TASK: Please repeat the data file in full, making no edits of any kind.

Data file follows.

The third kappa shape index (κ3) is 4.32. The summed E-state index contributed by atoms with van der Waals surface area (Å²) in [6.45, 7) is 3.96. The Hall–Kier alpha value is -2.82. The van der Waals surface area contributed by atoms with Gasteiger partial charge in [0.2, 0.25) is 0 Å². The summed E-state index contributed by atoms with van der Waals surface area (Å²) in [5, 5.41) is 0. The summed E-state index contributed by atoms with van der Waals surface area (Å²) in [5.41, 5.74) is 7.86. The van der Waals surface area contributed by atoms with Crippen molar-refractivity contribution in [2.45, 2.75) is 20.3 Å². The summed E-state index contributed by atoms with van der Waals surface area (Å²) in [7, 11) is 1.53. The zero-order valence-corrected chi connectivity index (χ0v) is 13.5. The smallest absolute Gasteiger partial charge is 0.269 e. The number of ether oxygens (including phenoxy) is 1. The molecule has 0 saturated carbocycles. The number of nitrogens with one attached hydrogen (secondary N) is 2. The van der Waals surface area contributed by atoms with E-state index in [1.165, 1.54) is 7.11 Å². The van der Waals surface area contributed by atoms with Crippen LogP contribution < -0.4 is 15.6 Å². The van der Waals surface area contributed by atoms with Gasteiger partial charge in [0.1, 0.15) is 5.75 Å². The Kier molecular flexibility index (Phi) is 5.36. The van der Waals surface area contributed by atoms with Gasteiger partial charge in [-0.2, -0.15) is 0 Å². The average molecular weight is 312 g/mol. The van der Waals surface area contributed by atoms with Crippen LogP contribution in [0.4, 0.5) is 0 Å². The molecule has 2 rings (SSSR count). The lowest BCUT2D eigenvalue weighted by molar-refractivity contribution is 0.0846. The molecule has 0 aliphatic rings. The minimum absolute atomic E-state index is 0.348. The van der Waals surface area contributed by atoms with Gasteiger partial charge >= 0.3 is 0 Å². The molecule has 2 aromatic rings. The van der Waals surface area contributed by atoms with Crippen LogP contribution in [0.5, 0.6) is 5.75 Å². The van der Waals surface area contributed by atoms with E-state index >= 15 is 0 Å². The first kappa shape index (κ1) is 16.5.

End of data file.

The third kappa shape index (κ3) is 4.32. The summed E-state index contributed by atoms with van der Waals surface area (Å²) in [6.45, 7) is 3.96. The Hall–Kier alpha value is -2.82. The van der Waals surface area contributed by atoms with Gasteiger partial charge in [0.2, 0.25) is 0 Å². The summed E-state index contributed by atoms with van der Waals surface area (Å²) in [5, 5.41) is 0. The summed E-state index contributed by atoms with van der Waals surface area (Å²) in [5.41, 5.74) is 7.86. The van der Waals surface area contributed by atoms with Crippen molar-refractivity contribution in [2.45, 2.75) is 20.3 Å². The summed E-state index contributed by atoms with van der Waals surface area (Å²) in [7, 11) is 1.53. The zero-order valence-corrected chi connectivity index (χ0v) is 13.5. The smallest absolute Gasteiger partial charge is 0.269 e. The number of ether oxygens (including phenoxy) is 1. The molecule has 0 saturated carbocycles. The number of nitrogens with one attached hydrogen (secondary N) is 2. The van der Waals surface area contributed by atoms with E-state index in [1.165, 1.54) is 7.11 Å². The van der Waals surface area contributed by atoms with Crippen LogP contribution < -0.4 is 15.6 Å². The van der Waals surface area contributed by atoms with Gasteiger partial charge in [0.1, 0.15) is 5.75 Å². The Kier molecular flexibility index (Phi) is 5.36. The van der Waals surface area contributed by atoms with Gasteiger partial charge in [-0.2, -0.15) is 0 Å². The average molecular weight is 312 g/mol. The van der Waals surface area contributed by atoms with Crippen LogP contribution in [0.4, 0.5) is 0 Å². The molecule has 2 rings (SSSR count). The lowest BCUT2D eigenvalue weighted by molar-refractivity contribution is 0.0846. The molecule has 0 aliphatic rings. The minimum absolute atomic E-state index is 0.348. The van der Waals surface area contributed by atoms with Gasteiger partial charge >= 0.3 is 0 Å². The molecule has 2 aromatic rings. The van der Waals surface area contributed by atoms with Crippen LogP contribution in [0.5, 0.6) is 5.75 Å². The van der Waals surface area contributed by atoms with E-state index >= 15 is 0 Å². The first kappa shape index (κ1) is 16.5.